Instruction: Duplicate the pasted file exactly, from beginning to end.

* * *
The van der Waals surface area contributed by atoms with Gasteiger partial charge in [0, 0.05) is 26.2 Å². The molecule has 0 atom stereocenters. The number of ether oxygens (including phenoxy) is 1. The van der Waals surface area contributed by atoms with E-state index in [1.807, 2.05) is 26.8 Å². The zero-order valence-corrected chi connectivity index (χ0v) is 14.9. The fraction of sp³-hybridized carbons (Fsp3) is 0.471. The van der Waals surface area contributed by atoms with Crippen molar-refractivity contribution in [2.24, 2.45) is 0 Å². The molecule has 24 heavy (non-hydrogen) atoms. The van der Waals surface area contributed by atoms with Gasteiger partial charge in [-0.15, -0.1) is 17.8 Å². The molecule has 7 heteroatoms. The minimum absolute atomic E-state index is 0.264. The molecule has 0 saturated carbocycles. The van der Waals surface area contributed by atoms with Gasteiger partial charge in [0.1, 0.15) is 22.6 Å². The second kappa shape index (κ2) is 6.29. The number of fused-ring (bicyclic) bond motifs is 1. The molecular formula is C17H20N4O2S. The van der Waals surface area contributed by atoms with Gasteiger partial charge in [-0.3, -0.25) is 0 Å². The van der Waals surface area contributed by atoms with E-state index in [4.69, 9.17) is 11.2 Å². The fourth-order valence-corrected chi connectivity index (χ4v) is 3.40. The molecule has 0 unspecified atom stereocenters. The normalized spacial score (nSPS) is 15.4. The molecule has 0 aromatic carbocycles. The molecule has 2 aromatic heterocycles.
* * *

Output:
The van der Waals surface area contributed by atoms with Gasteiger partial charge in [0, 0.05) is 26.2 Å². The molecule has 0 atom stereocenters. The number of ether oxygens (including phenoxy) is 1. The van der Waals surface area contributed by atoms with E-state index in [1.807, 2.05) is 26.8 Å². The zero-order valence-corrected chi connectivity index (χ0v) is 14.9. The fraction of sp³-hybridized carbons (Fsp3) is 0.471. The van der Waals surface area contributed by atoms with Crippen molar-refractivity contribution in [2.24, 2.45) is 0 Å². The molecule has 24 heavy (non-hydrogen) atoms. The van der Waals surface area contributed by atoms with Gasteiger partial charge in [-0.15, -0.1) is 17.8 Å². The molecule has 7 heteroatoms. The minimum absolute atomic E-state index is 0.264. The molecule has 0 saturated carbocycles. The van der Waals surface area contributed by atoms with Gasteiger partial charge in [0.1, 0.15) is 22.6 Å². The second kappa shape index (κ2) is 6.29. The number of fused-ring (bicyclic) bond motifs is 1. The molecular formula is C17H20N4O2S. The van der Waals surface area contributed by atoms with Gasteiger partial charge in [-0.3, -0.25) is 0 Å². The van der Waals surface area contributed by atoms with E-state index in [4.69, 9.17) is 11.2 Å². The fourth-order valence-corrected chi connectivity index (χ4v) is 3.40. The molecule has 0 unspecified atom stereocenters. The normalized spacial score (nSPS) is 15.4. The molecule has 0 aromatic carbocycles. The molecule has 2 aromatic heterocycles.